Wednesday, April 3, 2019

THE THIRD DORIS DAY BLOGATHON: The Winning Team (1952)


Michaela of Love Letters to Old Hollywood is presenting The Third Doris Day Blogathon running from April 3 - 5, 2019. Enjoy all the contributions HERE.


Warner Brothers generally kept their popular leading lady Doris Day busy in musicals, but in 1952 she was cast as the real-life Aimee Alexander, wife of Hall of Fame pitcher Grover Cleveland Alexander in The Winning Team.


Doris had recorded the Inez James and Buddy Pepper song Ol' St. Nicholas in 1949 and it was anachronistically placed it in this film in a Christmas scene set in 1911. Audiences used to having Doris sing in her movies at least would not be disappointed. Baseball fans might find the script a little sticky going, but should enjoy the historical aspects presented.

Grover Cleveland Alexander, mother, and wife

Grover Cleveland Alexander was a dominant pitcher of his era and the sole inductee in the Hall of Fame class of 1938. All you need to know are just a few of his stats including 373 wins, 90 shutouts, an era of 2.56 to understand his importance in the history of the game.

Above, Alexander is pictured in uniform as a Sergeant with the 342nd Field Artillery in France during WWI. There he suffered trauma from the noise and from the German unleashing of mustard gas. The PTSD and physical ill effects which brought on epilepsy, combined with using alcohol to relieve the pain and fear, created problems for "Old Pete", both on and off the field.


The Winning Team screenplay plays fast and loose with the timeline of Alexander's life and relies on the rose-coloured memories of Mrs. Alexander as a consultant. The couple was married twice, first in 1918-1929 and then from 1931-1941. Their bond appears to have been as deep as their troubles.

The Winning Team presents the couple marrying in 1911 and the film climaxes with Alexander's spectacular performance for the St. Louis Cardinals against the New York Yankees in the 1926 World Series. That World Series triumph is a natural conclusion for movies where happy endings can be manipulated.

Dorothy Adams, Doris Day, Ronald Reagan
Mother Alexander, Aimee, Grover

The film follows Alexander from his engagement to Aimee and his vow to buy a farm although his talent and his heart definitely belong to baseball. Eventually, Aimee comes to accept this in her husband and becomes his biggest supporter. The passage of years is presented in Aimee's scrapbooks on her husband's career, but it is just as much fun to follow time through her changing fashions. Doris' sunny screen persona is used to good advantage in the role of number one cheerleader until secrets about Grover's illness and his drinking habit force a separation.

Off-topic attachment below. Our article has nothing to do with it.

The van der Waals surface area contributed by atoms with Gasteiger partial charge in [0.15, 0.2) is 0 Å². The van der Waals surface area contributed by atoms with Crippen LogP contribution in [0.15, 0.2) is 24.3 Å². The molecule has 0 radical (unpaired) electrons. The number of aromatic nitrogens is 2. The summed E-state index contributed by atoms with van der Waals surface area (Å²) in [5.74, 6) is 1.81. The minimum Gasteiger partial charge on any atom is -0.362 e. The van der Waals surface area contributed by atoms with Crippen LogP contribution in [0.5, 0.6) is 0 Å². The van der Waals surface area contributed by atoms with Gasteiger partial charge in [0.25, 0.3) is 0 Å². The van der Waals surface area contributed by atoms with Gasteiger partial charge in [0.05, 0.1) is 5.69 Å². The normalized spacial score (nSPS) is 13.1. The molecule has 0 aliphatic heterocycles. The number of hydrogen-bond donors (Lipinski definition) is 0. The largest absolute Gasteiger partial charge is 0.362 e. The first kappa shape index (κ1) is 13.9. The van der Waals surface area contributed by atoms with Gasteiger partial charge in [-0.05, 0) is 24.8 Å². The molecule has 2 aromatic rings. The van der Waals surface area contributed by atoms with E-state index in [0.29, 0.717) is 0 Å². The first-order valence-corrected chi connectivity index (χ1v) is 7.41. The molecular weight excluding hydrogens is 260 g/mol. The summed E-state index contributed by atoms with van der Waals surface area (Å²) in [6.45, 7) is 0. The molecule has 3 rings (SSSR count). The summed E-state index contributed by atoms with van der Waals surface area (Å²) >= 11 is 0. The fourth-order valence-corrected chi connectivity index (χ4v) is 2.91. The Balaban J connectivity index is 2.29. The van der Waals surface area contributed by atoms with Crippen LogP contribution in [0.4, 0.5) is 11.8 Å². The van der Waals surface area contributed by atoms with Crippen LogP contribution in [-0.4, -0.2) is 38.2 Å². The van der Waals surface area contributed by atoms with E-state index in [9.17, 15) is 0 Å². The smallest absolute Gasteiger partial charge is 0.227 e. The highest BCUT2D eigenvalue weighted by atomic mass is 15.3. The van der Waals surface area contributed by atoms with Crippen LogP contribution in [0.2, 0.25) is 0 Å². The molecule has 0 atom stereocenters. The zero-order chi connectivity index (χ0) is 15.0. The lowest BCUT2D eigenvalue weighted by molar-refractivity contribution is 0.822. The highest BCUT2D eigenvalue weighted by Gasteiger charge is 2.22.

Ronald Reagan as Grover Cleveland Alexander
Life turns down a dark alley.

Director Lewis Seiler (Guadalcanal Diary) doesn't let things drag once we hit the "bigs." Grover Cleveland Alexander, baseball great, hits the skids eventually winding up as a sideshow attraction in a cheap carnival. It is through the help of his determined wife, old friends Rogers Hornsby and battery mate Bill Killefer that he is given the chance to redeem himself.

Frank Lovejoy, Ronald Reagan
Rogers Hornsby, Grover Cleveland Alexander

Many real-life ballplayers are featured in the film and through archival footage used to recreate games. The excitement of the sharing of the World Series over the radio and electric signboards, plus the camaraderie of the crowd is expertly conveyed.

James Millican, Hugh Sanders, Ronald Reagan
Bill Killefer, Joe McCarthy, Grover Cleveland Alexander

None of the lead actors playing actual ballplayers are as young as they ought to be at the beginning of the film since "kid" is the most often used term of address. It is easy to accept that movie reality as the actors grow into their age. Reagan, in particular, looks quite comfortable in the role of an athlete and ably conveys Alexander's confusion and fear when things start to go wrong.